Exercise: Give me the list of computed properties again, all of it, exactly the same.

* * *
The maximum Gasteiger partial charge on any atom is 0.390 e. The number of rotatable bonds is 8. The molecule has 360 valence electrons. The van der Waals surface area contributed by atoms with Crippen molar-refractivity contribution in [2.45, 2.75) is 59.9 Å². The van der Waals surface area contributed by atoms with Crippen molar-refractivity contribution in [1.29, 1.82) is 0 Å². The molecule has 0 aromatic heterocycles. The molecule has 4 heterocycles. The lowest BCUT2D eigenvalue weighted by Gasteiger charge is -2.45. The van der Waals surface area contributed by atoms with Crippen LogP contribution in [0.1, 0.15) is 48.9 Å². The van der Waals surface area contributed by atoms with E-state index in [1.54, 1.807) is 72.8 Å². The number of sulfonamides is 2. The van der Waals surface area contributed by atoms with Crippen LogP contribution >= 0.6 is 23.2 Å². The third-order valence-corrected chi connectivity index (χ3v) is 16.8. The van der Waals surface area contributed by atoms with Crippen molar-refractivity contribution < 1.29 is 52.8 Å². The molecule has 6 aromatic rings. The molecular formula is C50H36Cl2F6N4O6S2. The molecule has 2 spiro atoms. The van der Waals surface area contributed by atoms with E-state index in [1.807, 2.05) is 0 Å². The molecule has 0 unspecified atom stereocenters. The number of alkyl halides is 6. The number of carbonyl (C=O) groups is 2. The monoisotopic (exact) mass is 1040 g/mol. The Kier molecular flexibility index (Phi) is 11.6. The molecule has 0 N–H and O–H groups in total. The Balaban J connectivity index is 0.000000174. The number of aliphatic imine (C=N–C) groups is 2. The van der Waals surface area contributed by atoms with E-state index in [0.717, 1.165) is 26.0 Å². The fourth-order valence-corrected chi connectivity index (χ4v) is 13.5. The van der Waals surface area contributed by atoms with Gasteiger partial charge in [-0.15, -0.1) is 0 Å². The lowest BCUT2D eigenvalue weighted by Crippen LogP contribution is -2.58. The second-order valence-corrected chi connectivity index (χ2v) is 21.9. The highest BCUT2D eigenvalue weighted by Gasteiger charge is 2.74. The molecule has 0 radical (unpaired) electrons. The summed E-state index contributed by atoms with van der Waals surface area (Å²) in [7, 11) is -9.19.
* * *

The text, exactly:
The maximum Gasteiger partial charge on any atom is 0.390 e. The number of rotatable bonds is 8. The molecule has 360 valence electrons. The van der Waals surface area contributed by atoms with Crippen molar-refractivity contribution in [2.45, 2.75) is 59.9 Å². The van der Waals surface area contributed by atoms with Crippen molar-refractivity contribution in [1.29, 1.82) is 0 Å². The molecule has 0 aromatic heterocycles. The molecule has 4 heterocycles. The lowest BCUT2D eigenvalue weighted by Gasteiger charge is -2.45. The van der Waals surface area contributed by atoms with Crippen LogP contribution in [0.1, 0.15) is 48.9 Å². The van der Waals surface area contributed by atoms with E-state index in [1.54, 1.807) is 72.8 Å². The number of sulfonamides is 2. The van der Waals surface area contributed by atoms with Crippen LogP contribution >= 0.6 is 23.2 Å². The third-order valence-corrected chi connectivity index (χ3v) is 16.8. The van der Waals surface area contributed by atoms with Crippen molar-refractivity contribution < 1.29 is 52.8 Å². The molecule has 6 aromatic rings. The molecular formula is C50H36Cl2F6N4O6S2. The molecule has 2 spiro atoms. The van der Waals surface area contributed by atoms with E-state index in [1.807, 2.05) is 0 Å². The molecule has 0 unspecified atom stereocenters. The number of alkyl halides is 6. The number of carbonyl (C=O) groups is 2. The monoisotopic (exact) mass is 1040 g/mol. The Kier molecular flexibility index (Phi) is 11.6. The molecule has 0 N–H and O–H groups in total. The Balaban J connectivity index is 0.000000174. The number of aliphatic imine (C=N–C) groups is 2. The van der Waals surface area contributed by atoms with E-state index in [0.717, 1.165) is 26.0 Å². The fourth-order valence-corrected chi connectivity index (χ4v) is 13.5. The van der Waals surface area contributed by atoms with Gasteiger partial charge in [-0.15, -0.1) is 0 Å². The lowest BCUT2D eigenvalue weighted by Crippen LogP contribution is -2.58. The second-order valence-corrected chi connectivity index (χ2v) is 21.9. The highest BCUT2D eigenvalue weighted by Gasteiger charge is 2.74. The molecule has 0 radical (unpaired) electrons. The summed E-state index contributed by atoms with van der Waals surface area (Å²) in [7, 11) is -9.19.